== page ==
General MacArthur assumed his authority as Supreme Commander for the Allied Powers on September 2, 1945, after the Japanese surrendered on the USS Missouri (SCAP). Unlike previous occupation leaders, General MacArthur treated the Japanese with kindness. He directly managed Japan’s reconstruction and democratization. A significant priority was to reach an early and equitable peace deal with Japan. In a few months, a new constitution, which was a major departure from Japan’s pre-war constitution, was drafted. In early 1946, new laws resulted in the first universal suffrage election. Land reforms continue to have an impact today. Trade and production were encouraged. Reforms in education and municipal government were impacted. The right to create and join trade unions, as well as the freedom of the press, were recognized.
With the invasion of the Republic of Korea by North Korea in June 1950, General MacArthur was ordered to help the South Koreans with his resources, including ground soldiers. In July, MacArthur was named Commander-in-Chief of the United Nations Command, directing the naval, aviation, and land forces of the United States, South Korea, and the United Nations in preventing and repelling the Communist invaders. The General personally led the US Forces in a daring amphibious strike on Inchon on September 15, 1950. After this attack on North Korea’s back, the Communist fortifications in South Korea were no longer a threat to the UN forces. They were able to move quickly into North Korea and to the border with Manchuria.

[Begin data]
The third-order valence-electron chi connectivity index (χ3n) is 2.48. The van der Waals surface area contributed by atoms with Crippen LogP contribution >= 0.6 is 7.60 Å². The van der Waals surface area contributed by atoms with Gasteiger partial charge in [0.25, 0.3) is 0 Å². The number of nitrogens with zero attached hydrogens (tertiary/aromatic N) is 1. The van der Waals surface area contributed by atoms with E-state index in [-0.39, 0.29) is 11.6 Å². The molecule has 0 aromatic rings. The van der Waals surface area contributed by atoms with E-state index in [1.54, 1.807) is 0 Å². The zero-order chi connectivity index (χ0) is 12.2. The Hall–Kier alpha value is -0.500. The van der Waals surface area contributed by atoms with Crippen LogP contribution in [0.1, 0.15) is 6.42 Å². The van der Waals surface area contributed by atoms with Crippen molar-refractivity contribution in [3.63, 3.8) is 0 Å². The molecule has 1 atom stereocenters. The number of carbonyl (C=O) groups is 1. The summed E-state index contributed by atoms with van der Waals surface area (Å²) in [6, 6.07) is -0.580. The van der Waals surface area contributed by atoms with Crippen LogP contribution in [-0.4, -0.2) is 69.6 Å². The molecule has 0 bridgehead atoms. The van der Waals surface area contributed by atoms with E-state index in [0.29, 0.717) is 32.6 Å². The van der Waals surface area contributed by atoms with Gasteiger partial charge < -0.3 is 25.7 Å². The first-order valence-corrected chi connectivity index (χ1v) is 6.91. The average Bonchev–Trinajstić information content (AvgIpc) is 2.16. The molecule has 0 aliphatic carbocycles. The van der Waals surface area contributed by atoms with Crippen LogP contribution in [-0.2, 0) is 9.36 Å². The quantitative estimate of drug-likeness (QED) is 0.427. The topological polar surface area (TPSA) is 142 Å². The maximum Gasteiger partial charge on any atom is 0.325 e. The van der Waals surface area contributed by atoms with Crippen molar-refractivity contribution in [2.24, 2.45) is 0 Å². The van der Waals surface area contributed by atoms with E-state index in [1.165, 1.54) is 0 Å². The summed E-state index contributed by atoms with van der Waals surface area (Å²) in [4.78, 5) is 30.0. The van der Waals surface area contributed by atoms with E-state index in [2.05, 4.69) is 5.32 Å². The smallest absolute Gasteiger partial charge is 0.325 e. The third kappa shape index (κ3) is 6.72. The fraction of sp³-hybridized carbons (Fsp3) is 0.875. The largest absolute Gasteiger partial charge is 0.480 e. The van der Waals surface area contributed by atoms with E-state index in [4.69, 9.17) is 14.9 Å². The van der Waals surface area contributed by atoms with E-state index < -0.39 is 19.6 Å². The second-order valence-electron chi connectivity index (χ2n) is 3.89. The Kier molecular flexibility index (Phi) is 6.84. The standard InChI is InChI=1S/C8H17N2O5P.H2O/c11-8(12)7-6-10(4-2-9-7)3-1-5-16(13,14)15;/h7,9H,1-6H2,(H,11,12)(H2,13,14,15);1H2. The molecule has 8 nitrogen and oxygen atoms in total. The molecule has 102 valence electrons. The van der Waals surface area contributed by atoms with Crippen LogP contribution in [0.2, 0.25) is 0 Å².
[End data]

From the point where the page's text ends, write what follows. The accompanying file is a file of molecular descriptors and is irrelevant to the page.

Despite the fact that some Chinese Communists were discovered in North Korea as early as late October, massed Chinese “volunteers” did not officially intervene in the Korean War until late November. MacArthur kept control of the sea and air, but the UN was powerless to stop the huge Chinese ground forces. A pullback began, with all of North Korea and a portion of the Republic of Korea being given up. By late March 1951, UN troops had crossed the 38th parallel north of Seoul, the capital of South Korea. Macarthur’s months of public and private wrangling with Truman’s government came to an end soon after. The president dismissed General MacArthur on April 11, 1951, igniting a firestorm of criticism of the plan, not just in Korea but across the Cold War. As the last great World War II commander to return home,